Our group has focused on bioinformatic predictions of membrane transporter function, developing a pipeline for annotation of membrane transport genes and a relational database, TransportDB, describing the predicted transporter content of all sequenced genomes [6],[7]. Hence we have been interested in finding approaches to functionally characterize transporter genes in a high throughput fashion to assess the accuracy of our bioinformatic predictions. In some aspects, membrane transport genes are good candidates for high throughput phenotypic screens, since in many cases individual knockout mutants might be expected to give relatively simple phenotypes, e.g., loss of a glucose transporter causing a defect on growth on glucose as a sole carbon source. Of course, the presence of multiple transporters with overlapping specificities, indirect effects from loss of a transporter and other phenomenon, have the capacity to complicate such a simplistic scenario and must be taken into account when analyzing data.

One technology that has the potential to accelerate the functional characterization of genes is Biolog phenotype MicroArrays, a respiration-based assay system that can test up to 2000 phenotypic traits simultaneously [8]. This system uses 96 well plates where each well tests a separate phenotype using a tetrazolium redox dye that produces a color change in response to cellular respiration. The detection system is a Biolog OmniLog incubator/reader that cycles each plate in front of an imaging head every 15 minutes, measuring and recording the color change from reduction of the tetrazolium dye in each well, providing a quantitative kinetic plot of color formation against time. This technology has been used previously to facilitate both characterization of transporters [9][11] and the testing of bioinformatic predictions [12],[13].

In this study, we have focused on characterizing a collection of knockout mutants of integral cytoplasmic membrane transporter genes in the ecologically and metabolically diverse bacterium Pseudomonas aeruginosa using Biolog phenotype MicroArrays in conjunction with more traditional experimental approaches. P. aeruginosa is known to be capable of growth on a broad range of substrates such as amino acids, carboxylates, aromatic compounds, but on only a narrow selection of carbohydrates [14]. Consistent with this, more than 300 predicted cytoplasmic membrane transport systems were identified in P. aeruginosa in the initial characterization of its genome [15].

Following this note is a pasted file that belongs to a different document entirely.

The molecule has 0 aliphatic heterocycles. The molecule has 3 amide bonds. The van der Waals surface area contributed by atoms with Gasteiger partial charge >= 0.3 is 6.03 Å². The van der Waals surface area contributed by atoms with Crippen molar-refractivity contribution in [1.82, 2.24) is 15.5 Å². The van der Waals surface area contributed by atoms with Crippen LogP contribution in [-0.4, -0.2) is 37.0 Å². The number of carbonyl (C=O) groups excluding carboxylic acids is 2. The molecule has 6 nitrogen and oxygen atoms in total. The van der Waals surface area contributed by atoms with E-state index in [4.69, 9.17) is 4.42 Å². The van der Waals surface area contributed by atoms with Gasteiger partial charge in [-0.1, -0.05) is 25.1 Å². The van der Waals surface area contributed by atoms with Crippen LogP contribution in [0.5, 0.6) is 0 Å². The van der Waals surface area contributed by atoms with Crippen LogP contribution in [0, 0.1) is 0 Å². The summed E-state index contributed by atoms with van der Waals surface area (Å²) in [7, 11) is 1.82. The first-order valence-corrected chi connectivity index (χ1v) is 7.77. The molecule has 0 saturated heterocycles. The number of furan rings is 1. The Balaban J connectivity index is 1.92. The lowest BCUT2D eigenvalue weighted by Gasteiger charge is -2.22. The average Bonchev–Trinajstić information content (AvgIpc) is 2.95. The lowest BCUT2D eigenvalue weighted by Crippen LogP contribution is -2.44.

Transporter Annotation Update

One of the objectives of this study was to systematically compare the bioinformatic predictions of transporter function with the high throughput functional characterization of transporters. To provide a good basis for these comparisons we decided to update the original annotation of the P. aeruginosa membrane transporters (more than seven years has passed since the original genome annotation was performed [15]), as well as undertake a subjective estimate of our bioinformatic annotation.

First, the complete P. aeruginosa gene set was run through our TransportDB automated annotation pipeline [6]. Second, all of the transporters identified by this approach or by the original genome annotation were analyzed phylogenetically to investigate their evolutionary histories and to determine whether or not they could clearly be identified as orthologues of known membrane transporters. Third, we analyzed their comparative genome context, looking at their flanking genes in P. aeruginosa, but also examining the flanking genes of homologous transporters encoded in other genomes.

Based on these analyses, a total of 427 predicted membrane transport genes were identified and assigned functions and family groupings (Table S1). Using this approach, 124 “hypothetical proteins” from the original P. aeruginosa PA01 genome annotation [15], were annotated as membrane transporters with specific substrates or general functions. These include newly identified paralogues in major transporter families such as ATP binding cassette (ABC), major facilitator superfamily (MFS), and drug/metabolite transporter (DMT) superfamily. In addition, our analyses detected transporters belonging to several new transporter families that were identified after the genome annotation was published, for example, the tricarboxylate transporter (TTT) family [16] and the aromatic acid exporter (ArAE) family [9].